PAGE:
Well, the question is moreso about whether [ɛ] has become another sound rather than it merging with [e], which I hear a lot more from speakers than [ɛ] anyway, but I'm pretty confident the way French people pronounce /ɛ/ isn't [ɛ] but another sound. Though I'm an English speaker I don't think the way it's pronounced in English is exceptionally open, otherwise it'd be confused for [æ] or at least close to it, and the vowels are pretty distinct. With however French say /ɛ/ nowadays the distinction from é is definitely not very distinct at all, though it's there, but in general simply because there's a distinction doesn't mean that French /ɛ/ is actually [ɛ].

    As noted in the examples, I can hear when a French persons says [ɛ]; I don't confuse it with a diphthong, but the way French say /ɛ/ is certainly not [ɛ] and is much more closed and making it a different sound.

    edit: I also live in Southern America where people often pronounce /ɛ/ much more closed; not to the point where it sounds like [e] but definitely more closed, and it's very much alike if not the same as in french (without the drawl). And it's definitely distinct from how I say it, which is just a clear [ɛ], so I don't think the issue is that English /ɛ/ is more open, it's that the French one is more closed.
     
    Last edited:

    berndf

    Moderator
    German (Germany)
    The way I hear it, in closed syllables the [ɛ] is right where it ought to be. This raising only occurs in open syllables and has to do with this (incomplete) process @Zec described: A merger of the classical [ɛ]-[e] opposition in conjunction with an allophonic separation between open and closed syllables.
     

    cetait

    Member
    English
    The way I hear it, in closed syllables the [ɛ] is right where it ought to be. This raising only occurs in open syllables and has to do with this (incomplete) process @Zec described: A merger of the classical [ɛ]-[e] opposition in conjunction with an allophonic separation between open and closed syllables.
    I can concede to that; the difference in closed syllables almost always goes over my ears and even when I do notice (or think I notice) a difference it really ends up not mattering. However to me it's very obvious in open syllables, as you noted.

    Interestingly I do find this is very similar to /a/ in French. I often hear [a] in closed syllables whereas I hear [ɐ] for open ones. Though this one seems more free form as people can do either or for both open and closed syllables and I hear both mixes quite often, but still something I noticed.
     

    berndf

    Moderator
    German (Germany)
    Interestingly I do find this is very similar to /a/ in French. I often hear [a] in closed syllables whereas I hear [ɐ] for open ones. Though this one seems more free form as people can do either or for both open and closed syllables and I hear both mixes quite often, but still something I noticed.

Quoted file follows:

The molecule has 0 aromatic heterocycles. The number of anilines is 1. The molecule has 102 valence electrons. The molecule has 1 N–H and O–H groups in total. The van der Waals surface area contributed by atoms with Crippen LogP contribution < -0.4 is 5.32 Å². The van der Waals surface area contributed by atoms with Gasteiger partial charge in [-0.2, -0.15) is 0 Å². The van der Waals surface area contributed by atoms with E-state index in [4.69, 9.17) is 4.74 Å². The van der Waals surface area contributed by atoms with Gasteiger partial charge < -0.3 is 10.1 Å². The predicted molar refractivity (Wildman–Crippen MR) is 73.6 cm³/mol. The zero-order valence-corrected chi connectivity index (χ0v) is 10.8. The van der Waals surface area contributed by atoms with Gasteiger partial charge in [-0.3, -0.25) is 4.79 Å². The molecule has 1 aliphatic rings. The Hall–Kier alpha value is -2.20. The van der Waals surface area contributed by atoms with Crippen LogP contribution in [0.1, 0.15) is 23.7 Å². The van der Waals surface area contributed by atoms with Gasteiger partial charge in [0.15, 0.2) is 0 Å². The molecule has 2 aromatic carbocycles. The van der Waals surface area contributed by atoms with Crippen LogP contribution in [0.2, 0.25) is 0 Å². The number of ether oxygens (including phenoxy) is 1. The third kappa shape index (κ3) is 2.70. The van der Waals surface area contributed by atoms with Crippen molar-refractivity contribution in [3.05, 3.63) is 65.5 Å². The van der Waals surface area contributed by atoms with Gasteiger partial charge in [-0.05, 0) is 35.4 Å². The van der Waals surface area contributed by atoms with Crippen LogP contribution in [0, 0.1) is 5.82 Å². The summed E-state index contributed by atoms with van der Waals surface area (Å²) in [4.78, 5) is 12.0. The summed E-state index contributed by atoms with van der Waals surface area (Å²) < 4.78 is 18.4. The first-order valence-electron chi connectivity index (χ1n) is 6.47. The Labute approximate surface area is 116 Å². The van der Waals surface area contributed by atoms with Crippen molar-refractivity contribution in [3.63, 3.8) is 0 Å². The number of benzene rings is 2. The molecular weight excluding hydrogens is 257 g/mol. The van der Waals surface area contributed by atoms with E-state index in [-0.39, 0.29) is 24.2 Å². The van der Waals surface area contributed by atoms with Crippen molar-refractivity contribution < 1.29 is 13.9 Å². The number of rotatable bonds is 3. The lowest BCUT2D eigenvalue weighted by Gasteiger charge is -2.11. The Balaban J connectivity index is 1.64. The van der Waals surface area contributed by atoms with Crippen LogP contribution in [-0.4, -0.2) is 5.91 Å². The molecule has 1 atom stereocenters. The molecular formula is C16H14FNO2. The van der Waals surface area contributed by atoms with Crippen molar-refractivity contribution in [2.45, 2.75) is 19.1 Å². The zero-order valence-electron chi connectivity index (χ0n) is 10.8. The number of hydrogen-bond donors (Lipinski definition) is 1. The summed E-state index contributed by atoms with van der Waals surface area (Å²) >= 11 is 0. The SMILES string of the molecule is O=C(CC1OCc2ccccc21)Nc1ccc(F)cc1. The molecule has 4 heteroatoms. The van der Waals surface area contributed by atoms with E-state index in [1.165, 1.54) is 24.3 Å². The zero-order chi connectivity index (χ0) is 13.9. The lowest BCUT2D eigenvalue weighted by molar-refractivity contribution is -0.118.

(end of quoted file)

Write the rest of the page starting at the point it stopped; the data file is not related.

Yes, I think so too. French used to distinguish [ɑ] and [a] (or [ɑ:] and [a], to be precise). Today, [ɑ], [a] and [ɐ] is all the same.
     

    cetait

    Member
    English
    Yes, I think so too. French used to distinguish [ɑ] and [a] (or [ɑ:] and [a], to be precise). Today, [ɑ], [a] and [ɐ] is all the same.
    Now in the case of the topic itself, it still leaves one question unanswered, which sound would be best/preferred to make for /ɛ/ in open syllables? [ɛ] or [e]? I can say both with ease, though the former comes easier a bit
     
    Last edited:

    berndf

    Moderator
    German (Germany)
    Now in the case of the topic itself, it still leaves one question unanswered, which sound would be best to make for /ɛ/ in open syllables? [ɛ] or [e]?
    I would say: Anywhere in between dependent on speaker and speech situation with tendency towards [e].
     
    Last edited:

    Zec

    Senior Member
    Croatian
    To solve this issue, ideally, we would have to hear words with [e] and words with [ɛ] pronounced by the same speaker. Only then we will be able to hear if they are truly merged in word-final position or are just pronounced extremely similarly.
     

    clamor

    Senior Member
    French - France
    In my studying of French, I have noticed that the sound for /ɛ/ isn't actually [ɛ] but more so something else, a bit closer
    Everyone except two people pronounced these words the same: Ariele says [le], wblondel says [ɛ], and the rest sound like they're saying something in between those
    Domigloup say é very obviously, whereas 3l3fat says [ɛ] very clearly, and you can hear the contrast and difference in the vowel compared to the first two examples.
    Hello!
    France is divided roughly in two regions when it comes to close-mid vs. open-mid vowels. ''Northern French'' keeps /e/ and /ɛ/ distinct. According to Wikipedia, Collins & Mees (2013) analyze them as ''true'' [e] and slighly retracted [ɛ] (not as retracted as [ɛ̠]).

    In Southern French there is a contextual merger of these two sounds -- with exceptions. [ɛ] appears before a consonant in the same syllable, and [e] appears elsewhere. So lait is typically pronounced [le] (or maybe a bit lower) while lest is [lɛs̪t̪]. (Exception: Ouais is [wɛ]). This phenomenon is a loi de position.